While stem cell maintenance is more closely associated with canonical Wnt signaling (Reya & Clevers 2005, Nusse 2008), Vangl2 and noncanonical Wnt signaling are required for stem cell maintenance in at least one context. During muscle regeneration, the satellite stem cell population expands to generate sufficient differentiated progeny to repair damage. This expansion is stimulated by Wnt7a, which induces polarized localization of Vangl2, and mice lacking Wnt7a are deficient in satellite cells during regeneration. Vangl2 is necessary for this stem cell expansion, as Vangl2 knockdown prevents the Wnt7a-stimulated expansion (Le Grand et al. 2009). Further, Vangl2 expression in muscle fibers is induced by nitric oxide to promote stem cell expansion (Buono et al. 2012), demonstrating that other mechanisms of regulating Vangl2 and PCP signaling remain to be explored.

VANGLs in cancer

Decades of studies have demonstrated that PCP signaling is essential for development, but its involvement in adult tissue maintenance is poorly understood. As PCP signaling can regulate processes such as differentiation, cell motility, and tissue organization in development, it has been hypothesized that the key components of PCP such as VANGL1 and VANGL2 might also be dysregulated in cancers.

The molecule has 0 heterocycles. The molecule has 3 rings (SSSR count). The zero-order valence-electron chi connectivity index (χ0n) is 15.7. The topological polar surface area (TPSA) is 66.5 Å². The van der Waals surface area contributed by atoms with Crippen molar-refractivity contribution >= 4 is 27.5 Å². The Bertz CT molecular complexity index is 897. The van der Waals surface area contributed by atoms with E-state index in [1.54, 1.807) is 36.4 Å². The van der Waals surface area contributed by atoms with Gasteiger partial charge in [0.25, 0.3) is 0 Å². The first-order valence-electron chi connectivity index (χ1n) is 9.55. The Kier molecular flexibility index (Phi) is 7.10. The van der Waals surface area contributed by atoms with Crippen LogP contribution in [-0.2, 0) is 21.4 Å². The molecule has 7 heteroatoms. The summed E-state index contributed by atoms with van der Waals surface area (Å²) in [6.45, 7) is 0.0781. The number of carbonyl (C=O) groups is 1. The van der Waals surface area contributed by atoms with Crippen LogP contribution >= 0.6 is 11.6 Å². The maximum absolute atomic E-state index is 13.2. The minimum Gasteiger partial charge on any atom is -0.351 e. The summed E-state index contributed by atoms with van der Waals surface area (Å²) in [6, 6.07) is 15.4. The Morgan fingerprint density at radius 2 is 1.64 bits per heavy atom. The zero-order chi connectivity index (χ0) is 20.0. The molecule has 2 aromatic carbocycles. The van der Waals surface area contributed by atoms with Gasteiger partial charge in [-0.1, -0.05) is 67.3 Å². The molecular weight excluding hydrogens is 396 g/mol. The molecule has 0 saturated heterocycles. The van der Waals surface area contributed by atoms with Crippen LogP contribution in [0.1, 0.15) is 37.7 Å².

The Cancer Genome Atlas (TCGA) project has analyzed hundreds of tumor samples from numerous tumor types. Table 1 summarizes VANGL1 and VANGL2 expression levels and copy number trends in breast, ovarian, uterine, and prostate cancer from TCGA datasets. While VANGL1 expression levels are upregulated in 5% of invasive breast carcinomas compared with healthy tissue, VANGL1 expression shows no clear trend in ovarian, uterine, or prostate cancers. By contrast, VANGL2 is consistently upregulated and amplified in breast, ovarian, and uterine carcinomas (Cerami et al. 2012, Cancer Genome Atlas Research Network et al. 2013, Gao et al. 2013). Notably, VANGL2 transcript overexpression in 24% of invasive breast carcinomas correlates with the amplification of the gene in 13% of patient tumors, raising the possibility that elevated VANGL2 levels contribute to disease progression.

Table 1

Vangl dysregulation in endocrine-related cancers

CancerExpressionCopy number
VANGL1
 Breast invasive carcinoma5% (53/988) up<1% (6/988) amplified
<1% (4/988) homozygous deletion
 Ovarian serous cystadenocarcinoma5% (14/261) up 2% (13/570) amplified
2% (5/261) down<1% (4/570) homozygous deletion
 Uterine corpus endometrial carcinoma4% (13/333) up None (0/363) amplified
<1% (2/333) down<1% (1/363) homozygous deletion